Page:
Veterans gathered in the West Virginia sunshine to enjoy BBQ on the platter and some good-natured competition.
The event had all the great ingredients for a weeklong BBQ Bootcamp, where some Veterans learned how to be pit masters. Five teams of five Veterans picked up some valuable skills they can use to find a job or maybe even start a business.
Veteran Joseph Bowser and his team
The instructional event was conducted by Operation Barbecue Relief (OBR), with a lot of help from their friends at VA’s Office of Emergency Management (OEM), the Veteran Canteen Service (VCS) and the staff of Martinsburg VA Medical Center.
The Veterans started with a safety briefing and a day of training from world class pit masters.
Once the BBQ Basics training was complete, the food that was prepared was judged by a panel and awards were provided for best steak, best ribs and best overall BBQ.
The food produced went to feed employees and Veterans at the Martinsburg facility.
“Everyone involved has been unbelievable from the start.”
“The accomplishments of OBR, the Veterans and OEM over this last week have been heartwarming and emotional,” said Dr. Paul D. Kim, OEM executive director. “I am so proud of everyone. VCS, the VAMC, all employees and everyone involved has been unbelievable from the start. The Veterans participating in the event were enthusiastic and dove right in. Their true competitive nature was on display for the entire two days. Everyone, including myself, learned a thing or two about barbecue.”
Operation BBQ Relief is a nonprofit organization that was founded in May 2011 in response to a need for tornado relief efforts in Joplin, Missouri. They served over 120,000 meals in 13 days.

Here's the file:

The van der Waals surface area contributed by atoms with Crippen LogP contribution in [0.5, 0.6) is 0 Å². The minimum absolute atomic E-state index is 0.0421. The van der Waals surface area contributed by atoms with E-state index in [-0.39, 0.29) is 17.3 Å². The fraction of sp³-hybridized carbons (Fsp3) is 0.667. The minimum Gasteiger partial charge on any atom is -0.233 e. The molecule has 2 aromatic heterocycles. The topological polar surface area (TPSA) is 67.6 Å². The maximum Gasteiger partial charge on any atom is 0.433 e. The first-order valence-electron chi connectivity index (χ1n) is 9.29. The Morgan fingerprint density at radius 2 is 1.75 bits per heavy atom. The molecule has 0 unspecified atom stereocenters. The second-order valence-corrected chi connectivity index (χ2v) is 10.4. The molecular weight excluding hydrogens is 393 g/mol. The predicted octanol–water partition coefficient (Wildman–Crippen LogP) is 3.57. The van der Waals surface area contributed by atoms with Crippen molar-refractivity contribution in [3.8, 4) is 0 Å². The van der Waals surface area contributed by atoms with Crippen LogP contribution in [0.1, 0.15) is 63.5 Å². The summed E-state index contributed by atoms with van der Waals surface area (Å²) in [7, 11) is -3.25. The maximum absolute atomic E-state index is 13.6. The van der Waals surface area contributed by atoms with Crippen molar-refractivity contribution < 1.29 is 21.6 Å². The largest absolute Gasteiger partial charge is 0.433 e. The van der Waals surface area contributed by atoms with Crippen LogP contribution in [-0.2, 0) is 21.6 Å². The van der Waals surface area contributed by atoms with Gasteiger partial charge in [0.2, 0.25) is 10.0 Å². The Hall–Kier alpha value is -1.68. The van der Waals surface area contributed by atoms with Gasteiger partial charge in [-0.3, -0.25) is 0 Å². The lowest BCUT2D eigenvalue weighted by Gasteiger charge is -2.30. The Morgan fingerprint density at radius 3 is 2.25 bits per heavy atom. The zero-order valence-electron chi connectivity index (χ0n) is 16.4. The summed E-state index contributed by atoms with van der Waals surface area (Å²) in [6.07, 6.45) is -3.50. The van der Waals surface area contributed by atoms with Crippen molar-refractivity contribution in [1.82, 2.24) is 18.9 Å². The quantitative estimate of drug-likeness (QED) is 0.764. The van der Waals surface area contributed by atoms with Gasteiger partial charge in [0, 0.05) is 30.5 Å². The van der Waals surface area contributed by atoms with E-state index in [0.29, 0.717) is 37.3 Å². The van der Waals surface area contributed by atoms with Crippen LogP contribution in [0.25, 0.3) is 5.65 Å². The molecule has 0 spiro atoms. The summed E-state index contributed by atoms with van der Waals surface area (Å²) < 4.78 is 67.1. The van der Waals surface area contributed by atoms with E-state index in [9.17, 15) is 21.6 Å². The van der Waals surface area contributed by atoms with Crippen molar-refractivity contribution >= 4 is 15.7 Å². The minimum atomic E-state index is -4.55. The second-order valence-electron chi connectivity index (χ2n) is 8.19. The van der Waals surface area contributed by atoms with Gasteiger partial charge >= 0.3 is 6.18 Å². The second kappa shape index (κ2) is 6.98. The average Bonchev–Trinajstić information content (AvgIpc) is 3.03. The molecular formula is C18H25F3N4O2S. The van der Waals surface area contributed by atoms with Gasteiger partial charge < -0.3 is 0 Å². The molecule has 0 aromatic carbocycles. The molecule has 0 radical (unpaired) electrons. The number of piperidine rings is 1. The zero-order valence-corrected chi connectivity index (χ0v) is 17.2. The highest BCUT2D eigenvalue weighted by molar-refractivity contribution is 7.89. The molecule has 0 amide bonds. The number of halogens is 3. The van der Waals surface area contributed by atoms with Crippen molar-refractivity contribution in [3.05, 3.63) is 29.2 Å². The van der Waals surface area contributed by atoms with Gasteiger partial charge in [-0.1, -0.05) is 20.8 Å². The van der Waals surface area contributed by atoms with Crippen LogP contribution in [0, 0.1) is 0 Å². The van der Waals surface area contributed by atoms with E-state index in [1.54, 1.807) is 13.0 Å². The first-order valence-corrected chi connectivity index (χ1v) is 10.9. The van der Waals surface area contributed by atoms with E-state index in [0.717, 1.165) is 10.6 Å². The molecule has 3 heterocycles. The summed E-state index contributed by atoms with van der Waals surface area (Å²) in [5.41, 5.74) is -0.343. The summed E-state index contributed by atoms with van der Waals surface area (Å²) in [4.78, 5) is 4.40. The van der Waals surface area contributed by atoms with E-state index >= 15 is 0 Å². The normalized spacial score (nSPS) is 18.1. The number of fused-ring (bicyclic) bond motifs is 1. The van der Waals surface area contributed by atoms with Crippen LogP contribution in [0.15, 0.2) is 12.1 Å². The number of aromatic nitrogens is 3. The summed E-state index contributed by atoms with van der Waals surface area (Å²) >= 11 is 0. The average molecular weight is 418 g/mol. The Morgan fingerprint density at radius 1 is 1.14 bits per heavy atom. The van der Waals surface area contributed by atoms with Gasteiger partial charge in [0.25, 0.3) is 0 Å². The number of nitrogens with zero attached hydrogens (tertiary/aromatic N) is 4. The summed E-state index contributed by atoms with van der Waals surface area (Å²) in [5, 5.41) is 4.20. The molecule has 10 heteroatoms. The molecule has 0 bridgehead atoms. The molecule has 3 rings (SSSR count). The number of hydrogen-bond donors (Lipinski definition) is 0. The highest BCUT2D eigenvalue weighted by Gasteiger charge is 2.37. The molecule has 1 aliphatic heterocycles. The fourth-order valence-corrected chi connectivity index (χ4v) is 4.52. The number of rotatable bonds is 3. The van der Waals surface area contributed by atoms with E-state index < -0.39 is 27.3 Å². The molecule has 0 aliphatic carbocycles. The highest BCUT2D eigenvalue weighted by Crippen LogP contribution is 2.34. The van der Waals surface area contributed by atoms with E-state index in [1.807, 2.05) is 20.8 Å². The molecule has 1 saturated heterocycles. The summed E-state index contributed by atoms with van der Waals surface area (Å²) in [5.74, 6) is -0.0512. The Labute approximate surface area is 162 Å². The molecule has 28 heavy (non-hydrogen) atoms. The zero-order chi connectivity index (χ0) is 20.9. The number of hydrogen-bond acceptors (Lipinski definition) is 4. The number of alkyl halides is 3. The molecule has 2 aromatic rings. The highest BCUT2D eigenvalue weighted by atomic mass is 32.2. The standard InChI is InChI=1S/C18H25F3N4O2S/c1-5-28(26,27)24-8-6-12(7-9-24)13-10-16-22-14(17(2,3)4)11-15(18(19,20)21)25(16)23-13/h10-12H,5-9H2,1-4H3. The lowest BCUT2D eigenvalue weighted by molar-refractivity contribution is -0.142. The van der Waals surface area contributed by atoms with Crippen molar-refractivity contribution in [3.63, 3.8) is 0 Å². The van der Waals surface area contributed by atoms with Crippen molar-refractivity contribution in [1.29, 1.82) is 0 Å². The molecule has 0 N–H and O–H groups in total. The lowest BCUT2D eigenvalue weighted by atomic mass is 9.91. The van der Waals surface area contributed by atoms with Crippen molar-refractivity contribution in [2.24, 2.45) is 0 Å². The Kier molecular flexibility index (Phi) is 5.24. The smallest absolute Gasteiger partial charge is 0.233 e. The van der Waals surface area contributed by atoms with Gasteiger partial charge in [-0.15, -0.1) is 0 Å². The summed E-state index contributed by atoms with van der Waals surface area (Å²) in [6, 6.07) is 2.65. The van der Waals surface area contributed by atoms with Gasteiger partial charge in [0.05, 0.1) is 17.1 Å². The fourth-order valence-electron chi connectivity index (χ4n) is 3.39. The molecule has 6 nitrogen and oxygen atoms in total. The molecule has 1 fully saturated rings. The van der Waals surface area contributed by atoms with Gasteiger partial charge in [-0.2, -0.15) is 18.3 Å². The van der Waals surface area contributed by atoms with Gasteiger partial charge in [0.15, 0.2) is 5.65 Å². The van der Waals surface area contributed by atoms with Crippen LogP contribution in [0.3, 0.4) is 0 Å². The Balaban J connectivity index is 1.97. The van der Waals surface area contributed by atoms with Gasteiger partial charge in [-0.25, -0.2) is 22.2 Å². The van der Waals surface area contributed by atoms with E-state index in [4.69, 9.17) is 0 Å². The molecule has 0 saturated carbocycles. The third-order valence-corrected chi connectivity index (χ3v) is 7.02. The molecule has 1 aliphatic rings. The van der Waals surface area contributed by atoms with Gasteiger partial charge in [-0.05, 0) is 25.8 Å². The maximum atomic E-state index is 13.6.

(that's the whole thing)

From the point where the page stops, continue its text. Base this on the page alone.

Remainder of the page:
To date, Operation BBQ Relief has provided over nine million meals throughout the United States and internationally following natural disasters and COVID-19 response.
Through “The Always Serving Project,” it has helped the homeless, first responders, Veterans and members of the military.
On the first day of competition, Dr. Kim was a judge, admitting it was, “Tough work and a sacrifice.”
Emergency teams meeting brought Bootcamp to VA
Dr. Kim met members of Operation BBQ Relief while deployed to Lake Charles last hurricane season where they were serving 28,000 meals a day.
He toured their operations and discussed ways to partner in the future. He then reached out to Ken Allensworth, Martinsburg VAMC director, who agreed to host the event on campus.
Forty-two Veterans participated in the BBQ Bootcamp. Some were outpatients who had completed the program and came back to learn new skills to assist them in future employment opportunities.
A Veteran and VA employee: “Just wanted to say a huge thank you. Seeing my fellow co-workers laugh and enjoy themselves outside was a breath of fresh air – literally. This event improved workplace morale and an overall sense of appreciation.”
One of the Veterans attending the Bootcamp was SFC Joseph Bowser, advisor to the Secretary of the Army.
Many Veterans talked about how appreciative they were of the opportunity. Some have registered to volunteer with OBR in its future endeavors to keep serving.
The Martinsburg event is “hopefully” a pilot for future partnership opportunities to serve Veterans and their communities.